Napa quake: Gov. Brown asks for federal disaster declaration

Dan Kavarian, chief building official for the city of Napa, Calif., surveys the damage to buildings in the city's downtown. Inspectors red-flagged at least 15 commercial buildings and 100 homes that were deemed unsafe to enter.
(Rick Loomis / Los Angeles Times)

Gov. Jerry Brown has officially requested that President Obama declare a disaster for the counties affected by the 6.0 magnitude earthquake that struck near Napa, Calif., last month.

The Aug. 24 quake resulted in more than 280 injuries, devastated more than 100 wineries in the region and damaged at least 1,000 buildings, many of which were historic properties.

Although Brown declared a state of emergency after the temblor, a presidential declaration would unlock federal funds for the recovery effort.


In his letter to the White House on Tuesday, Brown said the economic impacts of the quake “will be extensive.”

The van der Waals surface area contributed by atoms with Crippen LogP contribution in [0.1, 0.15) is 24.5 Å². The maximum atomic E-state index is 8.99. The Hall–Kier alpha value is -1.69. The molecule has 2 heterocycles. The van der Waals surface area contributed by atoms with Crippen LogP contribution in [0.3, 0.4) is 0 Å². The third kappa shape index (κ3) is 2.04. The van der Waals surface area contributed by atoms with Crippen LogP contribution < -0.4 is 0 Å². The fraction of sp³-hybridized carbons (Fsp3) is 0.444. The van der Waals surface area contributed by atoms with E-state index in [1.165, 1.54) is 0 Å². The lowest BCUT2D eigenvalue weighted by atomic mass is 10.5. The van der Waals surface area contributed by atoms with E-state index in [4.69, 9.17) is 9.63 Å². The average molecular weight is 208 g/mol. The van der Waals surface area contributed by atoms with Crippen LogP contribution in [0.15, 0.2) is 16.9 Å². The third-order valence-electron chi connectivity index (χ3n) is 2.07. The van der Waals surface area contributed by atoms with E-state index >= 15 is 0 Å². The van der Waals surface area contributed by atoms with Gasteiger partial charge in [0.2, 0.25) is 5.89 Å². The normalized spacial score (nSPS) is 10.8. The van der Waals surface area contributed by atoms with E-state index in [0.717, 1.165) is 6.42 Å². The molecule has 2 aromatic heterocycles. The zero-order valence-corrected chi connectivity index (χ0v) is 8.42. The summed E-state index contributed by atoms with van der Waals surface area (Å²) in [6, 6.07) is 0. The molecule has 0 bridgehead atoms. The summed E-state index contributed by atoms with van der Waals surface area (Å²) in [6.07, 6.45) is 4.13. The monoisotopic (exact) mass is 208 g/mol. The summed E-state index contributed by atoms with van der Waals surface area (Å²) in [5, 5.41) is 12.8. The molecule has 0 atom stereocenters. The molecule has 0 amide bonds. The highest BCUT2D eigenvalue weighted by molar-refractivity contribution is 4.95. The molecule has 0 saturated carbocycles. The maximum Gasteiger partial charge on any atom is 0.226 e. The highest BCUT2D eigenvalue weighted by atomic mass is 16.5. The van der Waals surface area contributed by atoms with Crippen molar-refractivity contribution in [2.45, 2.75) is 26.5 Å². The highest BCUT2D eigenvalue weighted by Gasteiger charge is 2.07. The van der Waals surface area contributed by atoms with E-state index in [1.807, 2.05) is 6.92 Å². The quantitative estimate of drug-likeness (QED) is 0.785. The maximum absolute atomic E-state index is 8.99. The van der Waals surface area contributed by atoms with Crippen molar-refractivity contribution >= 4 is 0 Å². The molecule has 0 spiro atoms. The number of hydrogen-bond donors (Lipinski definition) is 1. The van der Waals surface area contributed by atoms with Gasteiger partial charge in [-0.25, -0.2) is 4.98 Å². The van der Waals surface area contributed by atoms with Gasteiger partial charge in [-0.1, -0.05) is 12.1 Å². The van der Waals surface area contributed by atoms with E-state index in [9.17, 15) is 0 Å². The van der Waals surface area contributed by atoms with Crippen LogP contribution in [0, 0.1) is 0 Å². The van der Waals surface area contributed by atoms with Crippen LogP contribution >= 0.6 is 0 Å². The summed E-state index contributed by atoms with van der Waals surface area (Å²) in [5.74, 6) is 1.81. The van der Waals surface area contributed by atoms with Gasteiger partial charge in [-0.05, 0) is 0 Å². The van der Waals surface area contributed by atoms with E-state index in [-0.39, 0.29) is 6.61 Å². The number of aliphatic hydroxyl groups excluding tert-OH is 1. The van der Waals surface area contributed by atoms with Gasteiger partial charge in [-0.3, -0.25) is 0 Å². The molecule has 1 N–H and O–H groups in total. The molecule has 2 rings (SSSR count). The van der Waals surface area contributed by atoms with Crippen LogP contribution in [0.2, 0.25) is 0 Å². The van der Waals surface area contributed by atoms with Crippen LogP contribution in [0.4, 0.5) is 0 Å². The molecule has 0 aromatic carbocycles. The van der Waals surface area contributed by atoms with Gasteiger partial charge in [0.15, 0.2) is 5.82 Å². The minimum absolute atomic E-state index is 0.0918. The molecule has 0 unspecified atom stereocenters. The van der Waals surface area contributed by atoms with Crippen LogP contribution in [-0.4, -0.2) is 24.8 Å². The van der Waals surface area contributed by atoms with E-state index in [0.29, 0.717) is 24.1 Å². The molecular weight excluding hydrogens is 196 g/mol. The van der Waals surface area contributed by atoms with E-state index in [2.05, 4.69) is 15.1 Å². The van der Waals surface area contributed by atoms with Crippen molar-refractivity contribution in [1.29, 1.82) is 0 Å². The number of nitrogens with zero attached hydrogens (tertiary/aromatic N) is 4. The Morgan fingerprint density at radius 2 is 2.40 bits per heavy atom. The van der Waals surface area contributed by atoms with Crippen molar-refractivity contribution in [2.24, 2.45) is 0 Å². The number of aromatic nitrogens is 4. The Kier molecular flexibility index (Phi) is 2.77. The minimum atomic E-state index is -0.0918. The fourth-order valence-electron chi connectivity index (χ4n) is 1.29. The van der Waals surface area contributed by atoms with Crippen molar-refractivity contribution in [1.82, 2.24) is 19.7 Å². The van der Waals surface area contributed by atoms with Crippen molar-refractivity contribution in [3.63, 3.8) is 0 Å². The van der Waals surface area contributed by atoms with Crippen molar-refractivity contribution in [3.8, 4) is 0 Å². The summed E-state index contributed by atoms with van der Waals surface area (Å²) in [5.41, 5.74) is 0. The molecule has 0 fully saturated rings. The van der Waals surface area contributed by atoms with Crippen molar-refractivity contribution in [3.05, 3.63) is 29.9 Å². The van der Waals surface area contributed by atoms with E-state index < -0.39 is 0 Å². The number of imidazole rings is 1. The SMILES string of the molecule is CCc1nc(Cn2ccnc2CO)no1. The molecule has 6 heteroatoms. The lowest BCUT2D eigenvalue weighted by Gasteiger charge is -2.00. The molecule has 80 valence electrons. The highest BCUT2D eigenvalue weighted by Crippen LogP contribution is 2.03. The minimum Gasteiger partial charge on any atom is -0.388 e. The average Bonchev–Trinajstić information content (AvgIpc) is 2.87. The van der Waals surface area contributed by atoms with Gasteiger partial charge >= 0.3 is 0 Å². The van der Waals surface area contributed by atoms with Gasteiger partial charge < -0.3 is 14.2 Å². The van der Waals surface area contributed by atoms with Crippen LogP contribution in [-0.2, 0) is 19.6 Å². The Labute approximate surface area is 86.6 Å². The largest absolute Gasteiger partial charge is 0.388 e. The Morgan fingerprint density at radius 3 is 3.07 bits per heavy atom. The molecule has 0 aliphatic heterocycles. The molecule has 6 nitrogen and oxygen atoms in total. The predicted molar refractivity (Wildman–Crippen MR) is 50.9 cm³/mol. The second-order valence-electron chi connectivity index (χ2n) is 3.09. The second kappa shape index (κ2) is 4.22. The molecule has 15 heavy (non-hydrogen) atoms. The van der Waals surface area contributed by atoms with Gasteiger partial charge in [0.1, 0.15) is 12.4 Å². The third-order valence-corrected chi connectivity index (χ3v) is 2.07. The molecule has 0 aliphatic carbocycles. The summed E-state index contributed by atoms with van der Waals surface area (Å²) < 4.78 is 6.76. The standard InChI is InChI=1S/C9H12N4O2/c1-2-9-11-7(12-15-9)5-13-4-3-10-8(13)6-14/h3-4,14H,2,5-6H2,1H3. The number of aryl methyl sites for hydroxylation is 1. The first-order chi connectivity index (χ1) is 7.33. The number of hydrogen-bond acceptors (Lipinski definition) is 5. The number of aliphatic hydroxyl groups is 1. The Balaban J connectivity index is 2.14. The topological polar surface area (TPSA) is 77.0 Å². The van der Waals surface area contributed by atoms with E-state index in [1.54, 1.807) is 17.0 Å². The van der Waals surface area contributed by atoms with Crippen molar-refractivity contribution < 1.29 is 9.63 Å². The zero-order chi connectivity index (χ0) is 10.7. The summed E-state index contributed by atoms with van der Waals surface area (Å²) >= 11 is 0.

According to Brown, the California Department of Insurance estimated less than 5% of businesses and homeowners in Napa, Solano and Sonoma counties have earthquake insurance.

In Napa alone, city officials estimate damage to homes and business will be $300 million.

Napa, Solano and Sonoma counties also suffered damage to roads, bridges, water mains, and gas and power lines.

Napa Valley Vintners, which represents 500 wineries in the area, recently announced the creation of the Napa Valley Community Disaster Relief Fund and said it planned to donate $10 million toward things like replacing windows at people’s homes, counseling and temporary housing.

The Red Cross, meanwhile, continues to provide food and drinking water to more than 2,000 people in the region. And two emergency shelters remain open, housing 53 Napa and Solano County residents.

Brown noted that the powerful earthquake even damaged the control tower at Napa County Airport, prompting the use of a temporary Federal Aviation Administration tower.


“The incident is of such severity and magnitude that an effective response is beyond the capabilities of the state and affected local governments, and supplemental federal assistance is necessary,” Brown wrote.

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